Tributes pour in for Goodleigh
Lloyd Goodleigh was yesterday hailed as a stalwart of the trade union movement and friend to the People's National Party (PNP).
Goodleigh, who was in his mid-70s, died yesterday at the Andrews Memorial Hospital in Kingston.
He was a former general secretary of National Workers' Union (NWU), a fraternal arm of the PNP; a president of the Jamaica Confederation of Trade Unions (JCTU); headed the secretariat for the new Labour Market Reform Commission; and was president of the Caribbean Congress of Labour.
"Comrade Goodleigh's unstinting efforts on behalf of the workers of Jamaica are renowned locally, regionally and internationally," said Prime Minister Portia Simpson Miller, who is also PNP president.
Simpson Miller said he was a leading light of brilliance and erudition in the Jamaican trade union movement.
"Jamaica has lost a brilliant nation builder and a passionate advocate for workers' rights with his passing," she said in a statement.
The prime minister noted that up to the time of his passing, Goodleigh had remained an integral part of Jamaica's initiative to transform labour productivity and generate economic growth and development as head of the Labour Market Reform Commission.
She said Goodleigh, a former government senator, was an active member of the National Partnership for Jamaica Council and, on December 3, submitted an inspiring and encouraging update on the work of the Labour Market Reform Commission as a central part of the deliberations of the most recent meeting of the Partnership Council.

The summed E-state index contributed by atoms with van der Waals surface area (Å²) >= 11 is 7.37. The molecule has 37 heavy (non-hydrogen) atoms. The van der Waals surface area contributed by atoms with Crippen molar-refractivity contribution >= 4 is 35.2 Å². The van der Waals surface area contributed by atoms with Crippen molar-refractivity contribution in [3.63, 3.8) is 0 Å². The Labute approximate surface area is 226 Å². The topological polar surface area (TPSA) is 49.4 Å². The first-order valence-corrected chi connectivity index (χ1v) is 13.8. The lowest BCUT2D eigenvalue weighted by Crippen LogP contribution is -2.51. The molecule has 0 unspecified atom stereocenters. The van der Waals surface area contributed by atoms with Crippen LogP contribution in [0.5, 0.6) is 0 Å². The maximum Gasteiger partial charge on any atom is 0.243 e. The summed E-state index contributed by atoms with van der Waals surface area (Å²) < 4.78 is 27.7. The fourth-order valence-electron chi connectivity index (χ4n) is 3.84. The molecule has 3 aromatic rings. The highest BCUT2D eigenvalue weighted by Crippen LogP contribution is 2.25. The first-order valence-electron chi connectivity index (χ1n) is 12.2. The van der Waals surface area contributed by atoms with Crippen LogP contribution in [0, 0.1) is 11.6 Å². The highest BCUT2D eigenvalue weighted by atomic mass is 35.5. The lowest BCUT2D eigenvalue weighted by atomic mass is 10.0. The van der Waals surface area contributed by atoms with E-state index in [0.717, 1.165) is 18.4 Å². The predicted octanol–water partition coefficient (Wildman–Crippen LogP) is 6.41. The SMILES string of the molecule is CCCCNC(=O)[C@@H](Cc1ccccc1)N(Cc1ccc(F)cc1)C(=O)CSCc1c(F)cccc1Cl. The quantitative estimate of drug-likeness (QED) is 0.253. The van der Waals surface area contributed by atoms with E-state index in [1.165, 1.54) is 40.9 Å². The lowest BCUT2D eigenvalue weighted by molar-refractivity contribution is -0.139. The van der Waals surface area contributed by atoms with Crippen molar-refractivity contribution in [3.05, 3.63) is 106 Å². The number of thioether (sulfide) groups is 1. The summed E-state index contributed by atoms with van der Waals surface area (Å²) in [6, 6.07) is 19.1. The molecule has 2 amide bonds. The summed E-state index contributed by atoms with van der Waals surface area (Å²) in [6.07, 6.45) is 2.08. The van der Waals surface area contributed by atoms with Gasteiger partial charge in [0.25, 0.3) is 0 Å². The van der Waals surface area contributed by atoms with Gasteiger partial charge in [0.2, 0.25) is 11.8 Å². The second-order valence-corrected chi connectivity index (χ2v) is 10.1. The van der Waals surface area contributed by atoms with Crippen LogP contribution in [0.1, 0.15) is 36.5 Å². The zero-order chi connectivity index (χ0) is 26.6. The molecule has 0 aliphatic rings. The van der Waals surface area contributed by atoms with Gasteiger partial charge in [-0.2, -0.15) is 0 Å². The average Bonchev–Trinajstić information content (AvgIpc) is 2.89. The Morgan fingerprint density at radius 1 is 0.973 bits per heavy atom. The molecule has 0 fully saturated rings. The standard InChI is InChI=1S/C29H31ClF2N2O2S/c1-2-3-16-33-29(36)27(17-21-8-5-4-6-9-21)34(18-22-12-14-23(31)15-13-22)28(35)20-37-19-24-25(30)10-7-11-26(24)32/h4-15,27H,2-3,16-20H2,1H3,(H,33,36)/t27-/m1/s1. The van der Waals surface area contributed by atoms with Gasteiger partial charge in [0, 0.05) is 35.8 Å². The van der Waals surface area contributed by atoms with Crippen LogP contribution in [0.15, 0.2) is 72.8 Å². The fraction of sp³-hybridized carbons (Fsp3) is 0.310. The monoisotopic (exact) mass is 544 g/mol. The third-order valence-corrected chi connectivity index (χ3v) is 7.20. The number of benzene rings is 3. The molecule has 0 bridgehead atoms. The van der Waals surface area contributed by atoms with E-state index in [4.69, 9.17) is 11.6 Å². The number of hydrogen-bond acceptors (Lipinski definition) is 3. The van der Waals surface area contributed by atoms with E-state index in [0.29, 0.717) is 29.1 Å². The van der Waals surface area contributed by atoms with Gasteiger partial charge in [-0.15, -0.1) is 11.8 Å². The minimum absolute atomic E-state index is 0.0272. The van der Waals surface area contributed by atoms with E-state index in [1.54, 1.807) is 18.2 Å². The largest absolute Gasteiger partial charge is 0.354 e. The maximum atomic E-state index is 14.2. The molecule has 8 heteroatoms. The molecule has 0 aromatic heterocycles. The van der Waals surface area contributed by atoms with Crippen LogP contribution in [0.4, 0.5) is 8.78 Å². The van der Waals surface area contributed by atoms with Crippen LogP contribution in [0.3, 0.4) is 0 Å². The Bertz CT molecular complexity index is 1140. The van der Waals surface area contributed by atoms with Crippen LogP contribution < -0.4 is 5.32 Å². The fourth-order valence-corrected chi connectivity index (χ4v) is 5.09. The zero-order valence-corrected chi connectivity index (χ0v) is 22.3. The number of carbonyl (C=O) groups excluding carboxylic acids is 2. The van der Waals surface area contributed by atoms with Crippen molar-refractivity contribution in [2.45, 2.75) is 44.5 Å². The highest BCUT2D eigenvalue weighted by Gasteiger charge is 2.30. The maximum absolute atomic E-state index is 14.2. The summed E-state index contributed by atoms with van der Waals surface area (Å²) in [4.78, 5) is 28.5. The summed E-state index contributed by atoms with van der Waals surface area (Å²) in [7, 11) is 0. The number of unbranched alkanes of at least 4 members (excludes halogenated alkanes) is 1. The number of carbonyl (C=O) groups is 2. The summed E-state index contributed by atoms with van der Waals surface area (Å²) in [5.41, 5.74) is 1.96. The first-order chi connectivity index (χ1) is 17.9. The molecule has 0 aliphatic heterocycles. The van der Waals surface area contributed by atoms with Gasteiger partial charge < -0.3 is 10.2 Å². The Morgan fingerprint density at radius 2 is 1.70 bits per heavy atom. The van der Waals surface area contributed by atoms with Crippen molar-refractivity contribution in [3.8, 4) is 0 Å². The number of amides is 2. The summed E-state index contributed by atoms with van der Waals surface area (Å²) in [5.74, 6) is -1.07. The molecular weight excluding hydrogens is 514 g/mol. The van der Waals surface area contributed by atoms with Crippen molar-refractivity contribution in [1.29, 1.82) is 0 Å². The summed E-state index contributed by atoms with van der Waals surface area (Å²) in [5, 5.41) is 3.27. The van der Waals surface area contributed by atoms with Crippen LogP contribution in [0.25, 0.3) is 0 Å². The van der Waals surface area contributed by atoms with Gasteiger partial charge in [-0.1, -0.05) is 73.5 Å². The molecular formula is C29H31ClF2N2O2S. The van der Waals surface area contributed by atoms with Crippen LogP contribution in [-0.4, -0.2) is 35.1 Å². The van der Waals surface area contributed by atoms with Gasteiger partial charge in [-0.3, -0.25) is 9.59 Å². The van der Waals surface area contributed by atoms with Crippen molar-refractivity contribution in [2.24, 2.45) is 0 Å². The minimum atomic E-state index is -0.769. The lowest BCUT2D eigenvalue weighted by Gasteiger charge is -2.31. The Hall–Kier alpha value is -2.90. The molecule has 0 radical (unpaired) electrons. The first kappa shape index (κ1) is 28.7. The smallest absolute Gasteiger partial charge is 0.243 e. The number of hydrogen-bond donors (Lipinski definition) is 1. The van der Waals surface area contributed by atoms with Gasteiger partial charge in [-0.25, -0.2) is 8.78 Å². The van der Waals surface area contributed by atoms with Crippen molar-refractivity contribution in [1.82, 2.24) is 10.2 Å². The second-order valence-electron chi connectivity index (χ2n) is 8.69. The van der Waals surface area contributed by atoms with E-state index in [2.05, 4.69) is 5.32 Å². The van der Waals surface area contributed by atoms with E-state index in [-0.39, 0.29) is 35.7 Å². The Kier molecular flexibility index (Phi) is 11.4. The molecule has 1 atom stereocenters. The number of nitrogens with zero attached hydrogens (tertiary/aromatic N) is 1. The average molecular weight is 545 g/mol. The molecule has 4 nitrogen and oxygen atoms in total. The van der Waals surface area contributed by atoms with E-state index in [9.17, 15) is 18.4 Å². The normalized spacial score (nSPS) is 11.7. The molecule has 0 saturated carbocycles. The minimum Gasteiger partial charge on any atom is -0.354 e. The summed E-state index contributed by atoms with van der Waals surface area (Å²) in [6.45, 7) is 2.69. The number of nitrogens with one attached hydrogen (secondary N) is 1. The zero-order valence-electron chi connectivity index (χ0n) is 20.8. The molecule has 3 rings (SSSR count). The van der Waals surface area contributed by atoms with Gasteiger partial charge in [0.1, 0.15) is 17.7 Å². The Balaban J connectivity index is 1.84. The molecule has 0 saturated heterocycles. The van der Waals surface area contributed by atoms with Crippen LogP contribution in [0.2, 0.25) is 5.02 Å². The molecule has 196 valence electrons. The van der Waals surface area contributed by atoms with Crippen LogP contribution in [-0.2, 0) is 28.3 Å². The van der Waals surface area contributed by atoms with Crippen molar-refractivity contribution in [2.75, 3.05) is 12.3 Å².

"I am deeply saddened by the passing of this outstanding Jamaican," said Simpson Miller. "He constantly and unequivocally articulated a vision that placed education, training and improved worker productivity and engagement as a central pillar of national development and economic growth."
She said Goodleigh's brilliance, foresight, passion and commitment to Jamaica and to the development of the Jamaican worker would be missed.
Champion of workers' rights
In his tribute, Opposition Leader Andrew Holness said: "Lloyd Goodleigh dedicated his life to providing selfless and distinguished service to the labour movement in Jamaica, and did so in a most admirable manner."
Added Holness: "He was a passionate and avid champion of workers' rights and used his skills as a negotiator to expand opportunities to workers, secure better working conditions, and promote their well-being. A more formidable and compelling voice at the negotiating table one could hardly find."
Dr Fenton Ferguson, minister of labour and social security, said Goodleigh was an unrelenting supporter of the principle of tripartism, "a fundamental tenet of the ILO in which Government, employers' organisations and workers organisations strive together in dialogue and cooperation to foster sustainable economic development and social progress".
Goodleigh is the fourth leading trade unionist to have died since the start of the year.
The NWU's Clive Dobson and Roosevelt Turner, as well as Trade Union Congress head Hopeton Caven, passed away in 2015.
Goodleigh was also a fine youth athlete, captaining Calabar High School's athletics and Manning Cup football teams in the late 1950s.